I attended the Janelle Monáe concert at the Rebel nightclub in Toronto on July 16, 2018. The audience was filled with a gorgeous mix of multi-racial queer 20 and 30-somethings. The energy during the show was electric: everyone was singing and dancing along with Ms. Monáe. She started the night out with “Crazy, Classic Life,” and played through most of the songs on the Dirty Computer album (see the set list). For me, the high point was the song “Pynk” during which she and her dancers wore pussy pants – wide flowing pants made to look like vulvas.
What strikes one about Monáe’s stage persona is how relentlessly positive she is about the variety of sexualities, bodies, and gender expressions—paying particular homage to women, people of color, and queer people. At one point during the song, “I Like That,” she pointed to one audience member after another, and said things like: “I like your pink hair,” “I like your stare,” “I like your style.” The song itself is about spending time alone, confidence, masturbation, and being at home with oneself. At the same time the song doesn’t celebrate narcissism but encourages us to notice the fascinating things about others and ourselves. (Having just seen Won’t You Be My Neighbor, the Mr. Rogers documentary, her approach here reminded me a bit of his: everyone is worthy of love and of loving! “I like you just the way you are.”) At another point, during the song, “I Got the Juice,” she invited willing participants to dance on stage with her and gave each person the full stage to strut their stuff for a minute or so. The crowd went wild for them and their pure joy in moving their bodies. Overall, I would not be surprised to hear that most people at the show (her fellow “dirty computers,” as she said) left that show feeling more body and sex positive. Shame is not welcome.
And this brings me to a broader point about Janelle Monáe’s work. She shows remarkable versatility in her oeuvre: sometimes her sound is reminiscent of early Jackson 5 (as in “It’s Code”), other times of Stevie Wonder (in “Ghetto Woman”), Beyoncé (in “Cold War”), Pharrell Williams (in “Tightrope”), or the Beatles (as in “Mushroom and Roses”). Monáe is a shape shifter. She can sing and groove in many styles and genres. One might be tempted to deem this a kind of cheap postmodernism or deconstructionism – and if one were uncharitable, apply the same well-known critiques of deconstruction to her work: that it has no true soul, no authenticity, no truth. But people who think that about either Monáe or deconstruction are wrong.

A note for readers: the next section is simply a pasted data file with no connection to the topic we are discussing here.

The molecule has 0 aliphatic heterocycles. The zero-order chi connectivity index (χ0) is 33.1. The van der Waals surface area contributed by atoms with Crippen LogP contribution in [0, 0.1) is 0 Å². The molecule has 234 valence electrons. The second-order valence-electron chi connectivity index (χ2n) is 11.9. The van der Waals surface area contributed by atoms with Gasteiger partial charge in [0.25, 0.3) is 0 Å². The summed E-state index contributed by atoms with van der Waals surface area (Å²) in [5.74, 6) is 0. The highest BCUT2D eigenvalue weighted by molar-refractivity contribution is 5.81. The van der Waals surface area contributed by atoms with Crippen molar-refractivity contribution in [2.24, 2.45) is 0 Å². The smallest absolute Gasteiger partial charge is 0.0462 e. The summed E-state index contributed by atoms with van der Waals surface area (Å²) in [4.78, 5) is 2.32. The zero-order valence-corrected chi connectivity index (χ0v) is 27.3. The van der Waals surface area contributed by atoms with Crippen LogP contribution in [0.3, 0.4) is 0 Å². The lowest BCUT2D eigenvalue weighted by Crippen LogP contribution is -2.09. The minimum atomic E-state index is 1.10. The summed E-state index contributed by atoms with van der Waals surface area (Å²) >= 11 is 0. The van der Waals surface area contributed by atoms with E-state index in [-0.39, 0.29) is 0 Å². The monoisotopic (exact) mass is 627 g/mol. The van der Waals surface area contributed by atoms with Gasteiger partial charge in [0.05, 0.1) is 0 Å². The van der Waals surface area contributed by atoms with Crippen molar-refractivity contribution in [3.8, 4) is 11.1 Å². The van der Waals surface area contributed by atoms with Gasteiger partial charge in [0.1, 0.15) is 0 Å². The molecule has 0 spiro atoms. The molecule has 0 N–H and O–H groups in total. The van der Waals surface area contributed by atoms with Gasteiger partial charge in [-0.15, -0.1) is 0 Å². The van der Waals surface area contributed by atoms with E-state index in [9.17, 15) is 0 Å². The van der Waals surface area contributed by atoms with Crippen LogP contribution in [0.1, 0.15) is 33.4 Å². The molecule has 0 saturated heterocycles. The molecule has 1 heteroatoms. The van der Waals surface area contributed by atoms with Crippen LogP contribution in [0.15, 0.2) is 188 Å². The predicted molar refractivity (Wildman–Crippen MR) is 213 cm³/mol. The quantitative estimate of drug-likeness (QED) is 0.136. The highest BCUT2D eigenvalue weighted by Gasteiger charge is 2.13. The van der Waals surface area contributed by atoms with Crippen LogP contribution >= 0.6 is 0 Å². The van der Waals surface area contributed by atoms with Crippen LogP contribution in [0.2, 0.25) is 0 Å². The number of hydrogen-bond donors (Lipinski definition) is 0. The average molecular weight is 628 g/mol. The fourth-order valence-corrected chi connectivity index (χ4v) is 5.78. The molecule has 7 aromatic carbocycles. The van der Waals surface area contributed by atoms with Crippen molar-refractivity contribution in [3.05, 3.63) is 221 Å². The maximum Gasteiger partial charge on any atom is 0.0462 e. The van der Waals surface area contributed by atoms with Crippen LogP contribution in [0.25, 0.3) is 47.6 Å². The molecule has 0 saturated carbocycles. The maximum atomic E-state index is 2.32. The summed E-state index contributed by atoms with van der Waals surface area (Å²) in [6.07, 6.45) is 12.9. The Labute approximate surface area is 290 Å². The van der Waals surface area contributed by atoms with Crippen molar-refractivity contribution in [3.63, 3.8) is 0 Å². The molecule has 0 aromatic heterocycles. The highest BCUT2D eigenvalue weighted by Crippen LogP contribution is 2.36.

Derrida said regarding the practice of deconstruction itself that there is also an undeconstructible. For Derrida this is a deep ethical responsibility. He said once in an interview, “If anything is undeconstructible, it is justice…I am tempted to regard justice as the best word, today, for what refuses to yield to deconstruction, that is to say for what sets deconstruction in motion, what justifies it. It is an affirmative experience of the coming of the other as other, the priceless dignity of otherness.” In John Caputo’s wonderful obituary of Derrida, he writes that what the critics of Derrida missed “is that the destabilizing agency in his work is not a reckless relativism or an acidic skepticism but rather an affirmation, a love of what in later years he would call the ‘undeconstructible.’ The undeconstructible is the subject matter of pure and unconditional affirmation—‘viens, oui, oui’ (come, yes, yes)—something unimaginable and inconceivable by the current standards of imagining and conceiving.”
An uncharitable reading of deconstructionism is that it blows with the wind, that’s it’s just fancy relativism, that it is not radical enough because it lacks principles. And an uncharitable reading of Monáe’s work is that she has no center, no core style. But she does. She is the epitome of queer in the best possible reading of that concept. She queers not only sexuality (she is proudly bisexual) but also genre. But queerness is decidedly not everything to all people. It is not “tolerance” of everything in Marcuse’s sense. We needn’t be and shouldn’t be tolerant of racism, queerphobia, misogyny and patriarchy. Monáe is clear on her commitment to certain leftist principles: protection and love for refugees, justice for the poor, dignity and respect for women, and justice for people of color. Her lyrics are solid on these principles no matter what her style and when she speaks in between the songs at her shows, this is also made clear. Being queer requires a political commitment “We’re gonna crash your party …You fucked the world up now, we’ll fuck it all back down.” So STAND UP! And also dance! “A revolution without dancing is not a revolution worth having.”